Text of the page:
Who’s Afraid of Political Speech?

With the dust barely settled following Harry Reid’s bombshell late last week—killing Senate filibusters of appellate court nominees, the obvious purpose of which was to enable the DC Circuit’s eventual rubber-stamping of Obama’s rule by executive order—the Wall Street Journal is now reporting that the Obama administration today “proposed a crackdown on the widespread use of tax-exempt organizations for political campaigning, seeking to reduce the influential role that the secretive groups have played in recent elections.” The timing is exquisite.

It’s hardly news that the administration (and the left generally) is obsessed with limiting political speech—and with the Supreme Court’s 2010 Citizens United decision in particular. Recall the president’s appalling breach of decorum when in his State of the Union Address two weeks later he ridiculed the captive justices sitting before him, to the cheers of the Democrats standing in applause over them. The obsession has continued, manifesting itself most notoriously in the IRS stonewalling of Tea Party applications for 501(c)4 tax-exempt status. Now, we’re told, the new “guidance” issued today “by the Treasury Department and the Internal Revenue Service would curtail a broad array of these tax-exempt entities’ activities, including campaign advertising, voter registration, get-out-the-vote efforts, and distribution of voter guides and campaign materials”—all designed, one Treasury official said, “to simplify the task of policing the groups for the IRS, by drawing brighter lines.”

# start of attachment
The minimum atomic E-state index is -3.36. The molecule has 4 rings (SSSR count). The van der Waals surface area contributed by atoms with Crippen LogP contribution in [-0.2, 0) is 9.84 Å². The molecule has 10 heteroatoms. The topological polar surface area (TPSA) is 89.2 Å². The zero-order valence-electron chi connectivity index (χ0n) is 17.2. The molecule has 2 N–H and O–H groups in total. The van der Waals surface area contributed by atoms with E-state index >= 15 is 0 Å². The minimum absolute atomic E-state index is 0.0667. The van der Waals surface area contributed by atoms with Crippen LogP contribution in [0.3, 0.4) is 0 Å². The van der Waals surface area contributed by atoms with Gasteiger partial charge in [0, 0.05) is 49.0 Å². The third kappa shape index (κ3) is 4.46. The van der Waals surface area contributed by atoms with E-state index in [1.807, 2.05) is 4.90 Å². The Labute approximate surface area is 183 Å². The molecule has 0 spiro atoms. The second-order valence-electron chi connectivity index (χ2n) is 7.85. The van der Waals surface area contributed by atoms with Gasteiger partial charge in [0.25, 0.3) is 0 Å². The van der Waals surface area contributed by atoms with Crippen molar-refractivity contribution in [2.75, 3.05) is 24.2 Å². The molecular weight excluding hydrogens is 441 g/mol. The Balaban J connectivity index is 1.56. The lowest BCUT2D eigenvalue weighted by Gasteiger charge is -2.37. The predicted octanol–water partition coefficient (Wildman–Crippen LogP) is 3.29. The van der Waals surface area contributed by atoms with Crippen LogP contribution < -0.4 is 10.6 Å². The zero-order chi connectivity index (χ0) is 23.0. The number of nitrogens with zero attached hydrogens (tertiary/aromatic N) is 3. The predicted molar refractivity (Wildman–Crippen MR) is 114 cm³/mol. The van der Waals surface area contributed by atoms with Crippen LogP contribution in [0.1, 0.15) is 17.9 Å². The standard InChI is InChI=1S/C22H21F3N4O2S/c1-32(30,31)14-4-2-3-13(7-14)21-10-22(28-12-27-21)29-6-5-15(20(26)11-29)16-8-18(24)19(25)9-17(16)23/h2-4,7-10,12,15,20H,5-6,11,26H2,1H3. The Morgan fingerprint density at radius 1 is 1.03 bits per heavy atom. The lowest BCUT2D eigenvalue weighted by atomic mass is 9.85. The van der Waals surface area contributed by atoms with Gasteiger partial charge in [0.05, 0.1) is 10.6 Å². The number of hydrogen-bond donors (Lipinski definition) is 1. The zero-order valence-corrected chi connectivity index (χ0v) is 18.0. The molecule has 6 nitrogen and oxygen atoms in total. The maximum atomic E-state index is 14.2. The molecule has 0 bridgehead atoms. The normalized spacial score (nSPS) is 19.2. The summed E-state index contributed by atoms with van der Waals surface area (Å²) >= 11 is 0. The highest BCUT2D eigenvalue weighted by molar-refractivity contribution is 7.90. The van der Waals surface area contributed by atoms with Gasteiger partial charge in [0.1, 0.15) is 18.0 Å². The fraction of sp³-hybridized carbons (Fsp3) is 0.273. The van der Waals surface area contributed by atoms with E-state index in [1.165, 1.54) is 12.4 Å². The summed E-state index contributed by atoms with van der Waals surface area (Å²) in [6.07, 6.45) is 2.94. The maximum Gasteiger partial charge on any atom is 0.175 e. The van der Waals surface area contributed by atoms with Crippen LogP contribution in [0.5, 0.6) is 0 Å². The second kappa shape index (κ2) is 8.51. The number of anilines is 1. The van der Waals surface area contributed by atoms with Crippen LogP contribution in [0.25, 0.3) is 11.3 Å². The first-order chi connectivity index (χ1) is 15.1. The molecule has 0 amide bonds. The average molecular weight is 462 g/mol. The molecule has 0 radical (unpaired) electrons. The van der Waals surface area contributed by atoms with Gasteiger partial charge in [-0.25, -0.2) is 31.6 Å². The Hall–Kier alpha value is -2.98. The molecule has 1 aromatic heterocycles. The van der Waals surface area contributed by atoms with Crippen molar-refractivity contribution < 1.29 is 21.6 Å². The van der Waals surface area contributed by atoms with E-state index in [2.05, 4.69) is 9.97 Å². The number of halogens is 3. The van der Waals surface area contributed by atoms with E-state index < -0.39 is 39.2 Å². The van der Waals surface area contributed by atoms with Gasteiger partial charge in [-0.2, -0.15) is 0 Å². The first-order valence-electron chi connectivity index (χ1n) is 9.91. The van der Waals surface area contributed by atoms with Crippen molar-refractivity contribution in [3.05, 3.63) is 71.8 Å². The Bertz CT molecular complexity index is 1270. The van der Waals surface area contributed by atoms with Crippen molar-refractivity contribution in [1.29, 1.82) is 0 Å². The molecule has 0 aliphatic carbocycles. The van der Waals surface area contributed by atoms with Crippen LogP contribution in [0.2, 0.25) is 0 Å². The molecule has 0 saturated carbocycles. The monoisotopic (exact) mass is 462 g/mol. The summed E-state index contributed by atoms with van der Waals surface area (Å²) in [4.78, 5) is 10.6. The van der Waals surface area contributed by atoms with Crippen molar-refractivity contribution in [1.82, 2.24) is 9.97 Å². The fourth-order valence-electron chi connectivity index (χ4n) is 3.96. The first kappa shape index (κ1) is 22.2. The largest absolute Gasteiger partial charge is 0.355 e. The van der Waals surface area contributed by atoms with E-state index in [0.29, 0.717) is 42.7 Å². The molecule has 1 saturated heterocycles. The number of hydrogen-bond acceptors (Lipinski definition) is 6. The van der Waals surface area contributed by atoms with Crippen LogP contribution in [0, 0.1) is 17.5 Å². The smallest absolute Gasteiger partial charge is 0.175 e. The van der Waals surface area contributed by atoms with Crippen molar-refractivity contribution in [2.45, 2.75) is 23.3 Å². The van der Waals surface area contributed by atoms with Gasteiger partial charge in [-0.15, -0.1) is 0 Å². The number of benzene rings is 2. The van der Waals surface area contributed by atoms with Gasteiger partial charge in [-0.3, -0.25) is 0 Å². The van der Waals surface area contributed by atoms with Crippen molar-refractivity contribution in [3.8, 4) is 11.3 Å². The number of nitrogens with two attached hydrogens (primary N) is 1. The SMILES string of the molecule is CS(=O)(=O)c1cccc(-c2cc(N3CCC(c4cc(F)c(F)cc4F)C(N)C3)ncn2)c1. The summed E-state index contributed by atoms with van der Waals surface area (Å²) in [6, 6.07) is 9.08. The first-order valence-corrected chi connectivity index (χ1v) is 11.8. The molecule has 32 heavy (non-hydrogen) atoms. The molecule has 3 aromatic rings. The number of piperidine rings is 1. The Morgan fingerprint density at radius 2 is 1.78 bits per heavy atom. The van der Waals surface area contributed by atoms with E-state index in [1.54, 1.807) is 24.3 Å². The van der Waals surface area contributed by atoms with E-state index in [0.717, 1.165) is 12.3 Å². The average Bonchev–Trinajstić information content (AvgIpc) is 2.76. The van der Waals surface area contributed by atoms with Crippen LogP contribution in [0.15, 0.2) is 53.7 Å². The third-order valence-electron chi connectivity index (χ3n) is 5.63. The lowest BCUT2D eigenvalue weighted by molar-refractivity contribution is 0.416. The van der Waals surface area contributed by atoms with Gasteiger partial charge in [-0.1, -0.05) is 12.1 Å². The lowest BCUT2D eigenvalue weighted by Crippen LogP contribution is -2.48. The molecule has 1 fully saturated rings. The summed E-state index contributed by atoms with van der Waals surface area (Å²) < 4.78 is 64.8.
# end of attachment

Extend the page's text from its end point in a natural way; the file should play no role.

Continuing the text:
Thus, under the current standard, the Journal reports,

a tax-exempt entity could run TV ads in the run-up to an election, congratulating a candidate for introducing a bill, and urging the legislature to enact it into law and viewers to support candidates who back that issue, officials said. Under the new standards, the group wouldn’t be able to count that as exempt activity if it is run within the 60-day or 30-day window.

Groups also are able to do voter registration drives and get out the vote efforts now, as long as it isn’t done in support of a particular candidate. But under the new standard, groups couldn’t do voter registration drives as part of their exempt activity, even voter drives that aren’t overtly partisan or political.

I won’t go into the arcane contribution limits or disclosure requirements that are contemplated by this proposal. But I will note that none of this would be necessary if only we could give directly to candidates and their parties far more than our crabbed current law allows. But that would mean that incumbents would face stiffer competition than they now do under current restrictions. And that’s the dirty little secret of our campaign finance law. It parades as corruption prevention, but at bottom it’s incumbent protection.